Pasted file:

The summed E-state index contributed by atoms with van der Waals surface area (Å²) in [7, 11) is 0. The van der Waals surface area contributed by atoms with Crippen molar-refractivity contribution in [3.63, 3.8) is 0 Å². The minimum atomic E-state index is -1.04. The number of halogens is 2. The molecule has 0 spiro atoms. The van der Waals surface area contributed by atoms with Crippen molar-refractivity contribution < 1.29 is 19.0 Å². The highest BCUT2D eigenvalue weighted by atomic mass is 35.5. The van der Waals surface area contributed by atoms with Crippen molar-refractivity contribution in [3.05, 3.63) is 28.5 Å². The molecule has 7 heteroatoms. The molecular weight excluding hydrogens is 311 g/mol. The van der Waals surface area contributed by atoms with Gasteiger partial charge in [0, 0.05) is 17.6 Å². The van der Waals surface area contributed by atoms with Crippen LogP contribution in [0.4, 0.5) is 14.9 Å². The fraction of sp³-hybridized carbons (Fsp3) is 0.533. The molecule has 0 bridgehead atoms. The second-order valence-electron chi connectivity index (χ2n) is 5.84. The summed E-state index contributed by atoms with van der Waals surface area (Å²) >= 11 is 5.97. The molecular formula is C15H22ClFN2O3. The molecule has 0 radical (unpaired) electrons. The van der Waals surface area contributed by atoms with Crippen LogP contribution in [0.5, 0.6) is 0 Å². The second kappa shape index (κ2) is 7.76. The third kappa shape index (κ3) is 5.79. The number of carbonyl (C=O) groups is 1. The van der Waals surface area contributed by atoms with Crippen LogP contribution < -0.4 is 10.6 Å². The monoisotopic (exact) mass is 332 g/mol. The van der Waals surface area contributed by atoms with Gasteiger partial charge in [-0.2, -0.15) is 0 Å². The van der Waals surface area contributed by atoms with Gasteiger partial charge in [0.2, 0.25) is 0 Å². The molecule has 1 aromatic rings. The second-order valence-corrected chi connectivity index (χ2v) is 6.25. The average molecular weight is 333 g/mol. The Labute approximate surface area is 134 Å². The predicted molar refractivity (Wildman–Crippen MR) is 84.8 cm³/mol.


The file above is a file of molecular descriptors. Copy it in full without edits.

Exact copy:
The summed E-state index contributed by atoms with van der Waals surface area (Å²) in [7, 11) is 0. The van der Waals surface area contributed by atoms with Crippen molar-refractivity contribution in [3.63, 3.8) is 0 Å². The minimum atomic E-state index is -1.04. The number of halogens is 2. The molecule has 0 spiro atoms. The van der Waals surface area contributed by atoms with Crippen molar-refractivity contribution < 1.29 is 19.0 Å². The highest BCUT2D eigenvalue weighted by atomic mass is 35.5. The van der Waals surface area contributed by atoms with Crippen molar-refractivity contribution in [3.05, 3.63) is 28.5 Å². The molecule has 7 heteroatoms. The molecular weight excluding hydrogens is 311 g/mol. The van der Waals surface area contributed by atoms with Gasteiger partial charge in [0, 0.05) is 17.6 Å². The van der Waals surface area contributed by atoms with Crippen LogP contribution in [0.4, 0.5) is 14.9 Å². The fraction of sp³-hybridized carbons (Fsp3) is 0.533. The molecule has 0 bridgehead atoms. The second-order valence-electron chi connectivity index (χ2n) is 5.84. The summed E-state index contributed by atoms with van der Waals surface area (Å²) >= 11 is 5.97. The molecular formula is C15H22ClFN2O3. The molecule has 0 radical (unpaired) electrons. The van der Waals surface area contributed by atoms with Crippen LogP contribution in [0.5, 0.6) is 0 Å². The second kappa shape index (κ2) is 7.76. The third kappa shape index (κ3) is 5.79. The number of carbonyl (C=O) groups is 1. The van der Waals surface area contributed by atoms with Crippen LogP contribution < -0.4 is 10.6 Å². The monoisotopic (exact) mass is 332 g/mol. The van der Waals surface area contributed by atoms with Gasteiger partial charge in [-0.2, -0.15) is 0 Å². The van der Waals surface area contributed by atoms with Gasteiger partial charge in [0.2, 0.25) is 0 Å². The molecule has 1 aromatic rings. The second-order valence-corrected chi connectivity index (χ2v) is 6.25. The average molecular weight is 333 g/mol. The Labute approximate surface area is 134 Å². The predicted molar refractivity (Wildman–Crippen MR) is 84.8 cm³/mol.